By Jean Edward Smith New York: Simon & Schuster, 2001. 706 pages. $35.00.
The latest biography of Ulysses S. Grant is an ambitious project by Jean Edward Smith. The author, a longtime political science professor at the University of Toronto now at Marshall University, is best known for his biographies of Chief Justice John Marshall and General Lucius D. Clay. His biography of Grant arrives on the heels of Brooks Simpson's military biography of the general (see review in Parameters, Spring 2001). Smith takes a different approach from Simpson in terms of format. Grant is a one-volume (albeit necessarily a large one-volume) biography of Grant's personal life, military career, and presidential administration, while Simpson's work is the first of two planned volumes. In another sense, however, the two biographies are remarkably similar. Smith joins Simpson and others in the recent positive reevaluation of Ulysses Grant's career--both military and political. The military reevaluation has been going on for some time. Smith is a leader in interpreting Grant, whose administration habitually lands near the bottom of ranked lists of presidencies, as a successful politician.
The book's strengths are legion. Smith is a skillful storyteller who delivers an engrossing tale about a fascinating individual. The research behind the story is exhaustive-the 39-page bibliography alone is worth the price of the book. Smith somehow persuaded his publisher to include both endnotes and footnotes. The endnotes are primarily scholarly citations of sources, while the footnotes amplify, explain, or illuminate details or side stories. They often are as interesting as the text. Smith handles Grant's military campaigns competently and in as much detail as one can expect. He is equally deft with the political career and manages to adroitly sort out the morass of 19th-century politics. The picture of Ulysses Grant that emerges from Smith's work is one of a very competent, perhaps even brilliant, general and a principled politician who stood up to tough issues. In both aspects of his career Grant faced tremendous challenges.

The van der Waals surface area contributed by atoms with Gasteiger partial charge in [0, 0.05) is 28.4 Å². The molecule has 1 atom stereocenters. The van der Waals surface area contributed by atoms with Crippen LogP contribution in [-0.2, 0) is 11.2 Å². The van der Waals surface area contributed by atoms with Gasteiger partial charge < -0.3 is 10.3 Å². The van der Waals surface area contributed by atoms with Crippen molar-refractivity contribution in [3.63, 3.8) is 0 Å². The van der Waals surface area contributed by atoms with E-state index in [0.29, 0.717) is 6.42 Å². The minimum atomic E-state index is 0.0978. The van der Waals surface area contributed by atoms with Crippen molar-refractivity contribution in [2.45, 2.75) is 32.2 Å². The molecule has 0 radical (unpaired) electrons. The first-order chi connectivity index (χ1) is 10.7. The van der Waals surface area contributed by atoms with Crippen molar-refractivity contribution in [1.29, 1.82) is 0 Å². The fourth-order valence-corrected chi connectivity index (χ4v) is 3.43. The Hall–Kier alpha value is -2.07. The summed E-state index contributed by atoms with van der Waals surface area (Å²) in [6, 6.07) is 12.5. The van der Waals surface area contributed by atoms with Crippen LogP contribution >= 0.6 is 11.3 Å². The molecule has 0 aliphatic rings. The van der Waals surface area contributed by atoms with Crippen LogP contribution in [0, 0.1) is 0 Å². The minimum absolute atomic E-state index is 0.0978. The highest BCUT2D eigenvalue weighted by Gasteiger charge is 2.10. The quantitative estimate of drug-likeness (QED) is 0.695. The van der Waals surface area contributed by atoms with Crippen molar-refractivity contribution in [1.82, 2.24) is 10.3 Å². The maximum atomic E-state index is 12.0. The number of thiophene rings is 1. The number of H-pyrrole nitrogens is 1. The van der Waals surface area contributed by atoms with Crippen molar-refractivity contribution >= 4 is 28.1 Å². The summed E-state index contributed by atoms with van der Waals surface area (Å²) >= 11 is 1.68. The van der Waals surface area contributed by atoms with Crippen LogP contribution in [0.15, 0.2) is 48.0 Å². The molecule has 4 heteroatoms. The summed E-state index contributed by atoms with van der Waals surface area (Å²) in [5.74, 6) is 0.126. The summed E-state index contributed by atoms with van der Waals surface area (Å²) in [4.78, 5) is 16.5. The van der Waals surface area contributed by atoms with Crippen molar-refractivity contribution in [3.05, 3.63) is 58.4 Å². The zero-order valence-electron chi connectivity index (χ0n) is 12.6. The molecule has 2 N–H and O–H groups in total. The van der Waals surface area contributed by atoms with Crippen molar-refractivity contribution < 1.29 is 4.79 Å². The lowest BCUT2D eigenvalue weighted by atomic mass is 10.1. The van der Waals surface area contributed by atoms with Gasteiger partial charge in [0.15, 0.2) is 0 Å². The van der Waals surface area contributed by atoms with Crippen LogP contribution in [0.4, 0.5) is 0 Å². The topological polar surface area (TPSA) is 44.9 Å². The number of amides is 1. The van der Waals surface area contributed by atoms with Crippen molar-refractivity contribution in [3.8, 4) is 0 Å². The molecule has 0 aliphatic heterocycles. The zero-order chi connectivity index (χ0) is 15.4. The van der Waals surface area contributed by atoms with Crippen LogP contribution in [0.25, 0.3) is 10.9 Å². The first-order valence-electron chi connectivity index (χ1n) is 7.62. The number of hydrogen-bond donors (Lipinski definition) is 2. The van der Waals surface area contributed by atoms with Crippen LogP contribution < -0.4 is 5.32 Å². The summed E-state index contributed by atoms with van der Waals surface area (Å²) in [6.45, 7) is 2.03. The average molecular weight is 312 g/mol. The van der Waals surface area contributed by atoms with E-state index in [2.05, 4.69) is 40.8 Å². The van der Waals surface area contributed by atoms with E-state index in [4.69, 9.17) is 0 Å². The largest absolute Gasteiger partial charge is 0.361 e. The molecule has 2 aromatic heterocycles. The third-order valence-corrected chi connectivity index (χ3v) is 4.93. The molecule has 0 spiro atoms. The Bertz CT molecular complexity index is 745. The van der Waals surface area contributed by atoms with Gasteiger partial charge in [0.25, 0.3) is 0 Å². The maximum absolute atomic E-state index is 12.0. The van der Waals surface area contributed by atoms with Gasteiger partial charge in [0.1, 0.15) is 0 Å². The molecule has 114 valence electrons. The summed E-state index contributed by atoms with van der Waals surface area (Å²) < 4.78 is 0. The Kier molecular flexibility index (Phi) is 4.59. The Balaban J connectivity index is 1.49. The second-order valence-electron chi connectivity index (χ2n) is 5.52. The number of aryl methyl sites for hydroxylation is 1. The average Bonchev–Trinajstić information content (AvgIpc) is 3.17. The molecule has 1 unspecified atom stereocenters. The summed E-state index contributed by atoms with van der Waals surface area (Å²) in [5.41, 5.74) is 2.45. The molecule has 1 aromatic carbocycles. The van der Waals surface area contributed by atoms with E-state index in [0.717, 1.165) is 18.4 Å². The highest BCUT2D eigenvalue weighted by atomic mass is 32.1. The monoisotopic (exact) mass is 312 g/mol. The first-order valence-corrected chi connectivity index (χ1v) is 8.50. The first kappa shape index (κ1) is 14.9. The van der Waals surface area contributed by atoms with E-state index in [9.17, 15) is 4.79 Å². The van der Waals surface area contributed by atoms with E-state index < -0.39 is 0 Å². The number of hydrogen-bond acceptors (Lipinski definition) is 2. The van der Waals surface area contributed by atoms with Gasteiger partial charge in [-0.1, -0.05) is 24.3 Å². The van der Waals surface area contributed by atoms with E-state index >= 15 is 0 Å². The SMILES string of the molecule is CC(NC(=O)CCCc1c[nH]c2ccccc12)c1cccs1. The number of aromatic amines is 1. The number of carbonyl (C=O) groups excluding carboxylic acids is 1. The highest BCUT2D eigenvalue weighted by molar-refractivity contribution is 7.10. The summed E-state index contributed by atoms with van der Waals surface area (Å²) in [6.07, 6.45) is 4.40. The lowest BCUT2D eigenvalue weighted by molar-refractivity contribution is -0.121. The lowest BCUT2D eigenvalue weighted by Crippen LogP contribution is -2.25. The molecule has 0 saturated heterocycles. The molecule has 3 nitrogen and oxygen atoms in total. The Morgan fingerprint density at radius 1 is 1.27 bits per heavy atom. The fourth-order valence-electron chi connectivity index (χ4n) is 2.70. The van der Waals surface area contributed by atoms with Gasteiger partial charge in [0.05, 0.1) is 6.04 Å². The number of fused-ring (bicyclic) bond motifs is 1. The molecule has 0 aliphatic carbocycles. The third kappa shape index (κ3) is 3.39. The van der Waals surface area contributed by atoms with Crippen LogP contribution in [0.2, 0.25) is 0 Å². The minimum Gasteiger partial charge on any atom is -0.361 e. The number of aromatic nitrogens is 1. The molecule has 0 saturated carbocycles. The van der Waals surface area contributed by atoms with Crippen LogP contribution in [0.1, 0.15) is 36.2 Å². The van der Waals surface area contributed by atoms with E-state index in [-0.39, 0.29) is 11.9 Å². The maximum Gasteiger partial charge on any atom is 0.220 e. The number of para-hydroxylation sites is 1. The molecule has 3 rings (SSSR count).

Smith portrays Grant as "reading from different pages in the military hymnal" than other officers of his day--those pages were hymns of battle rather than occupation of places. Thus, while Henry Halleck and others of his ilk maneuvered cautiously to capture cities and other geographic points, Grant fixed his gaze firmly on the destruction of enemy armies. Only over time did both the validity of Grant's combative approach and his true value as a leader become apparent. That, of course, is a matter of emphasis and interpretation, since three of Grant's most famous victories (Henry-Donelson, Vicksburg, and Appomattox-the result of the siege of Richmond and Petersburg) were the product of location-oriented operations. Nevertheless, Smith is correct about the general's willingness to fight and his belief that victory would result from battles, not the occupation of places. …